MikeMaven,

I probably overstated my use of the interlibrary loan–most of the time the books and movies I get are from my local library because they do have a good selection, but I’m certainly not afraid to use ILL.

We pay for so many other things in life, that I see the library being free in this day and age as a fantastic life perk.

That said, I still do give them money–sometimes in late fees, sometimes just because. If you are a heavy library user, I think it doesn’t hurt to toss some money their way now and again for the services they offer.

Yes, I’m so happy they’re free, I give them money voluntarily. It’s just the way I work.

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avatar No Debt Plan

My wife started teaching this year (Hooray 2 incomes), and we’ve made a couple of trips to the local library for books to use during music class. I have looked at the movie selections while she is in the kid’s section and I must say I was very surprised by the different titles that were available.

On a random note, I thought I Heart Huckabees was awful. We couldn’t finish it!

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avatar beth

I wonder if you mean ILL the way libraries use it? That means getting the film from outside the system, often another state. Fear not, libraries track their costs and have been known to charge for ILLs if they feel it warrants it – or they limit the type of items that can be requested.

My system doesn’t allow holds or renewals on media (boo!) so I’m ‘forced’ to browse the shelf.. but that leads to an element of happenstance, which isn’t a bad thing.

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avatar ChristianPF

@Sasha
I am with you – I feel the same way about the library, it is one of the greatest resources that most of us have. Just about any book, publication, movie, music you can get your hands on – for FREE!!

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avatar Patrick

I used to buy a lot of movies when I worked odd shifts and didn’t live near a video rental store or library (and getting to them during my waking hours was a pain). Now I live near a very good library, and my wife and I borrow most of our movies there. We like to catch up on all the old flicks that we haven’t seen before. It saves a lot of money! :)

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avatar Huffles

I live in Seattle… where movies from the library seems to be very popular. I find myself having to wait a relatively long time ~8-12 months for the recent DVD releases. After I hear about a new release, I log on to “place a hold” but usually find I’m at position #800 or so. Do you have a suggestion for a web site that lists upcoming DVD releases so I can try and beat the other library users and get an earlier spot in the cue? The good news is that the library often orders many copies of the most popular new DVDs so the wait isn’t too long.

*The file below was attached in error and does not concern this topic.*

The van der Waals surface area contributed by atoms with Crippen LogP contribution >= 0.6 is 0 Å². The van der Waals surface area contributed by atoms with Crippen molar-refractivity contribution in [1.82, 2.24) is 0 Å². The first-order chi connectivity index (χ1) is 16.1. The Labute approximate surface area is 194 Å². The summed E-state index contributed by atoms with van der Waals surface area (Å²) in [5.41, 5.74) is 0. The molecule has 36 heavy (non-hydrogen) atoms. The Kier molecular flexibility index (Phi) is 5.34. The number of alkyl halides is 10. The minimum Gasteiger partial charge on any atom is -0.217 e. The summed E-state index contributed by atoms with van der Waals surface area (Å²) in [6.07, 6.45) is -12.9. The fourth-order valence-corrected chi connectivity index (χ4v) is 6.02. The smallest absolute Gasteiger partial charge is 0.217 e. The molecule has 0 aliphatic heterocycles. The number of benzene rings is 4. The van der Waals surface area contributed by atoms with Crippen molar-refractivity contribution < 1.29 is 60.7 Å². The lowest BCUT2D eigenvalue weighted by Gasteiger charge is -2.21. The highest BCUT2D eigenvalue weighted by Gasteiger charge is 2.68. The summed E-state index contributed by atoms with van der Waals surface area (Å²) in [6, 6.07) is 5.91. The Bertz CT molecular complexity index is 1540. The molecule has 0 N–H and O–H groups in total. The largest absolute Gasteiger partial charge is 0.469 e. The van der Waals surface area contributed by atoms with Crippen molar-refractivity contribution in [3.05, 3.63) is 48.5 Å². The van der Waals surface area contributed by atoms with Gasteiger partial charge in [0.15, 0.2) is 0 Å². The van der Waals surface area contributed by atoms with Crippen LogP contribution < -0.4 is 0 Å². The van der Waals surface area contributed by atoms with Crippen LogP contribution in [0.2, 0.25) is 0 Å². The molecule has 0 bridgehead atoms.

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avatar Funny about Money

Check out university libraries for movies and other media.

One of the branch campuses of our university (in Arizona, there’s never more than one in a major metropolitan area, and none in minor metro areas) has a department whose faculty teaches film and order DVDs in great volume and variety. The choice of movies is terrific…and it doesn’t stop there. There’s also an awesome selection of classical, jazz, and popular CDs.

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avatar Sasha ♦644 (Dime)

Great suggestions and feedback, everyone!

Still not through I Heart Huckabees either–was short on time this week but we may watch it tonight after dinner.

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avatar PT

Sasha,

What are your three DVDs?

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avatar mercurywaxing

Depending on your library, it can be a great source for music as well. Mine stocks many greatest hits CD – from good artists – and classical music albums.

Sorry you had to sit through I (heart) Huckabees, though.

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avatar como esta vie

Hear! Hear! on the libraries. They are awesome and I use them all the time…particularly the los Angeles Public Library which has a wide variety of books and is fairly well funded. Thanks also to Mr Carnegie for making our public libraries possible. If anyone wants to talk about sustainable philanthropy, lets start with him and his ingenious design for education.